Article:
As Prime Minister, he celebrated International Women’s Day with a reception at Downing Street, held in early March 2020, just before the pandemic rendered such occasions impossible, and reported upon by Hattie Brett for Grazia:
“‘Do you believe men and women are equal?’ the Prime Minister bellowed at one point…no prizes for guessing what the audience of 50 girls from five schools around the country, businesswomen and his new fiancée bellowed back.
In a state room overlooked by a painting of Ada Lovelace, the female mathematician credited with realising the full potential of the modern-day computer, Boris Johnson went on to underline a pledge he made as Foreign Secretary: that his government is committed to providing 12 years of quality education for all girls, in the UK and around the world.
‘Let’s make sure that every girl in the world gets the same investment, same care, same love, same attention in her education as every boy in the world,’ he said. ‘This is the best way to help economies grow, tackle poverty, prevent early marriage and empower women. It is the single most important utensil at the disposal of humanity to change all our lives for the better.’”
As an earnest of his sincerity, Johnson appointed Lady Sugg as the UK’s first ever Special Envoy for Girls’ Education. Sugg declared:
“Today around 130 million girls worldwide are being denied the right to an education, particularly in the world’s poorest countries. Girls are kept out of school due to poverty, the threat of violence and because often, girls are simply not valued as much as boys. This tragic waste of potential must end.
“Giving girls the chance to learn is not only the right thing to do, it’s one of the smartest investments we can make with UK aid.”
But in November, Lady Sugg resigned as Special Envoy, and Minister for Overseas Territories and Sustainable Development at the Foreign, Commonwealth & Development Office, in protest at cuts in the aid budget.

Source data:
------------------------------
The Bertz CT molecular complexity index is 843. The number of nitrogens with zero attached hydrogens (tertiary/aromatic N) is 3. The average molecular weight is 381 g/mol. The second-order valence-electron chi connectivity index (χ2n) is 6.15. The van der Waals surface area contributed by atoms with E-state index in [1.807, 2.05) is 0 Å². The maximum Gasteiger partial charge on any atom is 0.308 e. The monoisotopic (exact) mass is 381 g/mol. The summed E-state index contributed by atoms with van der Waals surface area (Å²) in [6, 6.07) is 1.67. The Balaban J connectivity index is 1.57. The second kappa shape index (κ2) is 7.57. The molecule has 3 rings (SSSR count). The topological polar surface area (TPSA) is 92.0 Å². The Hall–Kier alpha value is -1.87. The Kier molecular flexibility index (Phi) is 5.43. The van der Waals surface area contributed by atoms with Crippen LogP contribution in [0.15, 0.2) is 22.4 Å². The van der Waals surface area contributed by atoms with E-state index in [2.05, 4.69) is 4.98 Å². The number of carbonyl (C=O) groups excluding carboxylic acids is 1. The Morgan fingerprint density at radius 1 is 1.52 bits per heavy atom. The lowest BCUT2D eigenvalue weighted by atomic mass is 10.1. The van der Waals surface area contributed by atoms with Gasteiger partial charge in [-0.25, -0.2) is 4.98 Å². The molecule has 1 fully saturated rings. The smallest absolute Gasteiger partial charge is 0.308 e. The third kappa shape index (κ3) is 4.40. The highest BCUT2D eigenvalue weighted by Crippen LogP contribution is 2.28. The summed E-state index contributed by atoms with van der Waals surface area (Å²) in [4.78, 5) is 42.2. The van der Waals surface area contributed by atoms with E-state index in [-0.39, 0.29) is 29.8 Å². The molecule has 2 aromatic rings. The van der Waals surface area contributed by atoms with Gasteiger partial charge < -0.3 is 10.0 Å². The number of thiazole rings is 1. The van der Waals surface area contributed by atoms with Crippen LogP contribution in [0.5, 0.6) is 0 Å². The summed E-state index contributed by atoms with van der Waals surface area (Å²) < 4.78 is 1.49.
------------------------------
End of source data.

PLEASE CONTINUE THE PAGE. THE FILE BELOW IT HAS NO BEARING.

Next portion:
Those cuts jar with the Prime Minister’s long-standing commitment to girls’ education worldwide.
As Lady Jenkin has observed, he has a direct role in appointments to the House of Lords. If he wishes, he could demonstrate his commitment to gender equality by recommending only women for peerages until the Conservative Party had attained gender equality in that house.
But to do so would be to refrain from using, as a means of control over men, one of the richest sources of patronage he possesses.
Puritans disapprove of patronage, but it is the principal power possessed by any Prime Minister.
Many men who believe themselves to be in line for a peerage might withhold their support from Johnson, or refrain from donating funds, if they were told must abandon hope of obtaining that bauble.
A “women only for the House of Lords ” policy would open the Prime Minister to the charge of allowing political correctness to run mad.
He would also expose himself to bitter reproaches if he were to support a compulsory retirement age for peers of 80, which would change the balance of the house by clearing out around 160 mostly male peers.
One suspects that Johnson will prefer to get his spokeswoman to insist, as she did this week, that he is a feminist, who will soon reshuffle his Cabinet, which at present contains five women, in order to admit one or two more.
For his Commons majority, Johnson will continue, for the foreseeable future, to rely on the votes of men as well as women. He will be aware that if, in order to attain gender equality, he denies male MPs, no matter how gifted, all hope of promotion to ministerial office, he could very soon find his own position in danger.
So although Johnson is a fervent believer in gender equality, one may surmise that he will be unable to attain it in the immediate future even within his own party.
He is, however, reported to be considering scrapping primogeniture, a reform which would in time ensure that about half the 92 hereditary peers who remain in the Lords were women.
Here is a change which would demonstrate the Prime Minister’s staunch commitment to equality, and essentially modern outlook, without impairing his powers of patronage.